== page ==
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Study Finds 25 Percent of Pregnant People Are Not Getting Enough Omega-3s

EuroMedica
 
Longevity By Nature

happy pregnant woman with big tummy at homeResults from a new nationwide cohort study show that, despite strong recommendations in favor of consuming omega-3 fatty acids for optimal pregnancy outcomes and offspring health, 25 percent of participants reported rarely, or never eating fish during pregnancy, with fewer taking omega-3 supplements.

The study, “Demographic and health characteristics associated with fish and n-3 fatty acid supplement intake during pregnancy: results from pregnancy cohorts in the ECHO program” was led by investigators at the Harvard Pilgrim Health Care Institute and published in Public Health Nutrition. The study is timely, arriving as the World Health Organization and U.S. National Academies both plan to issue reports on the risks and benefits of fish consumption in pregnancy later this year.

“Omega-3 fatty acids are essential nutrients for supporting positive health outcomes. Getting enough of these nutrients during pregnancy is vital for preventing preterm birth and promoting optimal child health and neurodevelopment,” said the study’s lead author Dr. Emily Oken, Harvard Medical School professor and chair of the Department of Population Medicine at the Harvard Pilgrim Health Care Institute.

Prior research looking at the demographic characteristics associated with fish and supplement intake during pregnancy has been limited, involving fewer participants and older data that may not represent current intake.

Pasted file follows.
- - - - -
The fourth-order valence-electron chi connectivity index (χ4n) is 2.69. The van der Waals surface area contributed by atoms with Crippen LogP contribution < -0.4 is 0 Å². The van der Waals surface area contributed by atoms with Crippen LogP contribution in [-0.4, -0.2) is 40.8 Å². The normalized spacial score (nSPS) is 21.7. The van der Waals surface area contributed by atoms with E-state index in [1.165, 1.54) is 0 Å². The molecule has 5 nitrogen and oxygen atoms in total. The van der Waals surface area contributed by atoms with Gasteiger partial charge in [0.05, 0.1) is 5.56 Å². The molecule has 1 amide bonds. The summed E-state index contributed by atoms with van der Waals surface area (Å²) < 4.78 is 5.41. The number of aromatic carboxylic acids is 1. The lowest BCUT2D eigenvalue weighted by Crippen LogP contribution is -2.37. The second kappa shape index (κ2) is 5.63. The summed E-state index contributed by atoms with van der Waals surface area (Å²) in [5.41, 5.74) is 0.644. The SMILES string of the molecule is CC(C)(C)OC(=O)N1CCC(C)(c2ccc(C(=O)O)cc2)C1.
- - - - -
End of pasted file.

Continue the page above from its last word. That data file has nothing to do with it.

The study team addressed this research gap using information on fish consumption reported by 10,800 pregnant women, and supplement intake information from 12,646 pregnant women from cohorts across the U.S. participating in the Environmental influences on Child Health Outcomes (ECHO) program.

Study results showed that nearly 25 percent of participants reported not eating fish or eating it less than once per month, and only 16 percent took supplements. 

Contrary to expectations, supplement use was less common among those who consumed less fish, putting that group at even higher risk for insufficient omega-3 fatty acid intake. 

Similar to supplement use, older participants with a higher income and education consumed more fish.

However, unlike supplements, fish consumption was higher in those with racial/ethnic identities other than non-Hispanic White and in those who used tobacco and nicotine products. 

The highest likelihood of supplement intake was among those who were older, had a higher education and income, and were non-Hispanic White or Asian. 

Additionally, supplement use was less common among those at higher risk for adverse pregnancy outcomes as a function of using tobacco or nicotine products or having a higher BMI (body mass index).

“Current evidence shows that the benefits of maternal consumption of low-mercury fish, or in its place, omega-3 supplements, outweigh any potential risks,” said Dr. Oken. “Our study provides updated information to inform much needed public health advice and resources to support clinical conversations to encourage consumption of low-mercury fish during pregnancy and intake of omega-3 supplements among those who do not consume fish.”

For more information, visit www.populationmedicine.org.